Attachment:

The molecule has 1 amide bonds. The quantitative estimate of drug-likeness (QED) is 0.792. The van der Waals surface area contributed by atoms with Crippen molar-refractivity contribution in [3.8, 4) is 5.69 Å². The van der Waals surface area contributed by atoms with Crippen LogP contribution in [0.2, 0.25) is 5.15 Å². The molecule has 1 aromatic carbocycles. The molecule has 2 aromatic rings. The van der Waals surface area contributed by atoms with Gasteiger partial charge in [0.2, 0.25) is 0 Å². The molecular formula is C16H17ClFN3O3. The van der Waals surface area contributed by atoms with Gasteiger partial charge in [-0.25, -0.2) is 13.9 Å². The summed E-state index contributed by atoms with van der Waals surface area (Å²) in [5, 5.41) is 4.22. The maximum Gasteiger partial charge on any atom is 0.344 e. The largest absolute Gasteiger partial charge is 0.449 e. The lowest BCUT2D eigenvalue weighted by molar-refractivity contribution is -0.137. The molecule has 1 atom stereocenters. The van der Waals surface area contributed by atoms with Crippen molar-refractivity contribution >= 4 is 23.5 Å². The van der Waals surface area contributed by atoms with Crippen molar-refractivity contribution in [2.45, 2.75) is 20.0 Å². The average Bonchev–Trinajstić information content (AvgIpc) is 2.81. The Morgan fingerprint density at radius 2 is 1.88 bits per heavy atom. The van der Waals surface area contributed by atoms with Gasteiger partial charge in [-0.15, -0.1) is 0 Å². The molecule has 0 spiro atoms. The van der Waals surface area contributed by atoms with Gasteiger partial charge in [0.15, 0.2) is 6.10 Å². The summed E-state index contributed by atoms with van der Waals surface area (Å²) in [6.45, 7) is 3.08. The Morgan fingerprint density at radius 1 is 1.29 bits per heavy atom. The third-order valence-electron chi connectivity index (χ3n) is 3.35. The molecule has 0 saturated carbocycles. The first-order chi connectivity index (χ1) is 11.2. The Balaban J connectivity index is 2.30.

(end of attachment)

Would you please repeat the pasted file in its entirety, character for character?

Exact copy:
The molecule has 1 amide bonds. The quantitative estimate of drug-likeness (QED) is 0.792. The van der Waals surface area contributed by atoms with Crippen molar-refractivity contribution in [3.8, 4) is 5.69 Å². The van der Waals surface area contributed by atoms with Crippen LogP contribution in [0.2, 0.25) is 5.15 Å². The molecule has 1 aromatic carbocycles. The molecule has 2 aromatic rings. The van der Waals surface area contributed by atoms with Gasteiger partial charge in [0.2, 0.25) is 0 Å². The molecular formula is C16H17ClFN3O3. The van der Waals surface area contributed by atoms with Gasteiger partial charge in [-0.25, -0.2) is 13.9 Å². The summed E-state index contributed by atoms with van der Waals surface area (Å²) in [5, 5.41) is 4.22. The maximum Gasteiger partial charge on any atom is 0.344 e. The largest absolute Gasteiger partial charge is 0.449 e. The lowest BCUT2D eigenvalue weighted by molar-refractivity contribution is -0.137. The molecule has 1 atom stereocenters. The van der Waals surface area contributed by atoms with Crippen molar-refractivity contribution >= 4 is 23.5 Å². The van der Waals surface area contributed by atoms with Crippen molar-refractivity contribution in [2.45, 2.75) is 20.0 Å². The average Bonchev–Trinajstić information content (AvgIpc) is 2.81. The Morgan fingerprint density at radius 2 is 1.88 bits per heavy atom. The van der Waals surface area contributed by atoms with Gasteiger partial charge in [-0.15, -0.1) is 0 Å². The molecule has 0 spiro atoms. The van der Waals surface area contributed by atoms with Gasteiger partial charge in [0.15, 0.2) is 6.10 Å². The summed E-state index contributed by atoms with van der Waals surface area (Å²) in [6.45, 7) is 3.08. The Morgan fingerprint density at radius 1 is 1.29 bits per heavy atom. The third-order valence-electron chi connectivity index (χ3n) is 3.35. The molecule has 0 saturated carbocycles. The first-order chi connectivity index (χ1) is 11.2. The Balaban J connectivity index is 2.30.